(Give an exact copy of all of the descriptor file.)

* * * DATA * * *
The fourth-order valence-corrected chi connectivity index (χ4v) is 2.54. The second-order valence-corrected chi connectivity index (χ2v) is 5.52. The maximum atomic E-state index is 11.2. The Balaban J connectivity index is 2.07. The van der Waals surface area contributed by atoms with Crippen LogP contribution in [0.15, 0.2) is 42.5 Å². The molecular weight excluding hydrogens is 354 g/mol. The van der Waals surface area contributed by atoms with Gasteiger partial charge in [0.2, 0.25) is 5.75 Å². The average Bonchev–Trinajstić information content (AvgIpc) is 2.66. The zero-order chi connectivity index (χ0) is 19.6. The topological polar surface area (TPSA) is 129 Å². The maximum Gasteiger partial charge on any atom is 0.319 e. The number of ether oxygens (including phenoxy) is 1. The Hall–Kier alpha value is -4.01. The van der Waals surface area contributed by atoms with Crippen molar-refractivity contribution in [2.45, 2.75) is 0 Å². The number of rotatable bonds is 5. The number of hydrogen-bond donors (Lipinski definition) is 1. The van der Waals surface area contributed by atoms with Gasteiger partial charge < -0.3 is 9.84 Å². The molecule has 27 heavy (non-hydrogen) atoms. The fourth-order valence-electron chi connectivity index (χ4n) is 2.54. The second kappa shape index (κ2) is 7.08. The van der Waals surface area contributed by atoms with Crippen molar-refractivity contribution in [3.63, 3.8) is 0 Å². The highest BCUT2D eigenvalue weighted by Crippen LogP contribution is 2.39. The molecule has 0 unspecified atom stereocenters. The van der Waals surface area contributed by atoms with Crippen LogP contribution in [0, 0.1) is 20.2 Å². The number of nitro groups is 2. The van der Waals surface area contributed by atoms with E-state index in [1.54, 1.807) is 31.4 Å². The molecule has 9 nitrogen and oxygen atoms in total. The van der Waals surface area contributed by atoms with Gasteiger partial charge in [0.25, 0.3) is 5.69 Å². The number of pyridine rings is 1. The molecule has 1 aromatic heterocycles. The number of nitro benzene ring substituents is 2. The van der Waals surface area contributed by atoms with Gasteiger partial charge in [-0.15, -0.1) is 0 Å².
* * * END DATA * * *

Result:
The fourth-order valence-corrected chi connectivity index (χ4v) is 2.54. The second-order valence-corrected chi connectivity index (χ2v) is 5.52. The maximum atomic E-state index is 11.2. The Balaban J connectivity index is 2.07. The van der Waals surface area contributed by atoms with Crippen LogP contribution in [0.15, 0.2) is 42.5 Å². The molecular weight excluding hydrogens is 354 g/mol. The van der Waals surface area contributed by atoms with Gasteiger partial charge in [0.2, 0.25) is 5.75 Å². The average Bonchev–Trinajstić information content (AvgIpc) is 2.66. The zero-order chi connectivity index (χ0) is 19.6. The topological polar surface area (TPSA) is 129 Å². The maximum Gasteiger partial charge on any atom is 0.319 e. The number of ether oxygens (including phenoxy) is 1. The Hall–Kier alpha value is -4.01. The van der Waals surface area contributed by atoms with Crippen molar-refractivity contribution in [2.45, 2.75) is 0 Å². The number of rotatable bonds is 5. The number of hydrogen-bond donors (Lipinski definition) is 1. The van der Waals surface area contributed by atoms with Gasteiger partial charge < -0.3 is 9.84 Å². The molecule has 27 heavy (non-hydrogen) atoms. The fourth-order valence-electron chi connectivity index (χ4n) is 2.54. The second kappa shape index (κ2) is 7.08. The van der Waals surface area contributed by atoms with Crippen molar-refractivity contribution in [3.63, 3.8) is 0 Å². The highest BCUT2D eigenvalue weighted by Crippen LogP contribution is 2.39. The molecule has 0 unspecified atom stereocenters. The van der Waals surface area contributed by atoms with Crippen LogP contribution in [0, 0.1) is 20.2 Å². The number of nitro groups is 2. The van der Waals surface area contributed by atoms with E-state index in [1.54, 1.807) is 31.4 Å². The molecule has 9 nitrogen and oxygen atoms in total. The van der Waals surface area contributed by atoms with Gasteiger partial charge in [0.25, 0.3) is 5.69 Å². The number of pyridine rings is 1. The molecule has 1 aromatic heterocycles. The number of nitro benzene ring substituents is 2. The van der Waals surface area contributed by atoms with Gasteiger partial charge in [-0.15, -0.1) is 0 Å².